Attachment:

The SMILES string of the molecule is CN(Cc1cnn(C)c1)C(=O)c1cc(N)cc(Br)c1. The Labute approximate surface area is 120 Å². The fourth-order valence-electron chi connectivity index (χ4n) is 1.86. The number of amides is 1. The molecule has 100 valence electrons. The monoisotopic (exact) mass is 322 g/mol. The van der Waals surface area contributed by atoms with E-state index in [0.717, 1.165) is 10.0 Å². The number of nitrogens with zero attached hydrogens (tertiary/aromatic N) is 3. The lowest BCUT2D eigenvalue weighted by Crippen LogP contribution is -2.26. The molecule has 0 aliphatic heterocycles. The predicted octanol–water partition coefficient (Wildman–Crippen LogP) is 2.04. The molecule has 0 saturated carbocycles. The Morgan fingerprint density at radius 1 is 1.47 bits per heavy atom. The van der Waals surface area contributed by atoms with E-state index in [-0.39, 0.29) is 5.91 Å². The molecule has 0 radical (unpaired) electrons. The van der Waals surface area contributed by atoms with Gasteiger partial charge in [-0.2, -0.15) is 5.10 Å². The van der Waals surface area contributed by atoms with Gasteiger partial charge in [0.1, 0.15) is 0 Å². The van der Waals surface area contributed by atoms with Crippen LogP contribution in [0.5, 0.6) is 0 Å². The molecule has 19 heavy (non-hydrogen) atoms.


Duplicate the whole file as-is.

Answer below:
The SMILES string of the molecule is CN(Cc1cnn(C)c1)C(=O)c1cc(N)cc(Br)c1. The Labute approximate surface area is 120 Å². The fourth-order valence-electron chi connectivity index (χ4n) is 1.86. The number of amides is 1. The molecule has 100 valence electrons. The monoisotopic (exact) mass is 322 g/mol. The van der Waals surface area contributed by atoms with E-state index in [0.717, 1.165) is 10.0 Å². The number of nitrogens with zero attached hydrogens (tertiary/aromatic N) is 3. The lowest BCUT2D eigenvalue weighted by Crippen LogP contribution is -2.26. The molecule has 0 aliphatic heterocycles. The predicted octanol–water partition coefficient (Wildman–Crippen LogP) is 2.04. The molecule has 0 saturated carbocycles. The Morgan fingerprint density at radius 1 is 1.47 bits per heavy atom. The van der Waals surface area contributed by atoms with E-state index in [-0.39, 0.29) is 5.91 Å². The molecule has 0 radical (unpaired) electrons. The van der Waals surface area contributed by atoms with Gasteiger partial charge in [-0.2, -0.15) is 5.10 Å². The van der Waals surface area contributed by atoms with Gasteiger partial charge in [0.1, 0.15) is 0 Å². The van der Waals surface area contributed by atoms with Crippen LogP contribution in [0.5, 0.6) is 0 Å². The molecule has 19 heavy (non-hydrogen) atoms.